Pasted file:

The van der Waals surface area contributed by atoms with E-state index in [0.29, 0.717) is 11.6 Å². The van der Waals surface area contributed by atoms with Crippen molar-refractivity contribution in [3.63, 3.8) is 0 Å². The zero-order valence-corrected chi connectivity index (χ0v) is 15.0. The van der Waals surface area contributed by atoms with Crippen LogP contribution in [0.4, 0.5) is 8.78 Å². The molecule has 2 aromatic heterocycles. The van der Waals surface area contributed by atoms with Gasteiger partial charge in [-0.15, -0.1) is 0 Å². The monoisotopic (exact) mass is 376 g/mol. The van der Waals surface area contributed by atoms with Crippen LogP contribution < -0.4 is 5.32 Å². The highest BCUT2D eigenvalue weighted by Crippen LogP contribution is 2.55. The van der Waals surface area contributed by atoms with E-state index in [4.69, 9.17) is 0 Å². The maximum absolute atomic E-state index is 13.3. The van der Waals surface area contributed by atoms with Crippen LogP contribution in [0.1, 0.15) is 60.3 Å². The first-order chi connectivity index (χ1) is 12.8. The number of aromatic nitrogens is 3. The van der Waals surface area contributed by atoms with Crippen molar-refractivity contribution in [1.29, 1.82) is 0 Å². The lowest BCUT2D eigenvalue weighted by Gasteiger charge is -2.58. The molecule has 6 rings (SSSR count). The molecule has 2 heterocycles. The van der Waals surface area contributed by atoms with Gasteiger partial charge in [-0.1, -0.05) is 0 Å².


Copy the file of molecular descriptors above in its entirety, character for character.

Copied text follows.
The van der Waals surface area contributed by atoms with E-state index in [0.29, 0.717) is 11.6 Å². The van der Waals surface area contributed by atoms with Crippen molar-refractivity contribution in [3.63, 3.8) is 0 Å². The zero-order valence-corrected chi connectivity index (χ0v) is 15.0. The van der Waals surface area contributed by atoms with Crippen LogP contribution in [0.4, 0.5) is 8.78 Å². The molecule has 2 aromatic heterocycles. The van der Waals surface area contributed by atoms with Gasteiger partial charge in [-0.15, -0.1) is 0 Å². The monoisotopic (exact) mass is 376 g/mol. The van der Waals surface area contributed by atoms with Crippen LogP contribution < -0.4 is 5.32 Å². The highest BCUT2D eigenvalue weighted by Crippen LogP contribution is 2.55. The van der Waals surface area contributed by atoms with E-state index in [4.69, 9.17) is 0 Å². The maximum absolute atomic E-state index is 13.3. The van der Waals surface area contributed by atoms with Crippen LogP contribution in [0.1, 0.15) is 60.3 Å². The first-order chi connectivity index (χ1) is 12.8. The number of aromatic nitrogens is 3. The van der Waals surface area contributed by atoms with Crippen molar-refractivity contribution in [1.29, 1.82) is 0 Å². The lowest BCUT2D eigenvalue weighted by Gasteiger charge is -2.58. The molecule has 6 rings (SSSR count). The molecule has 2 heterocycles. The van der Waals surface area contributed by atoms with Gasteiger partial charge in [-0.1, -0.05) is 0 Å².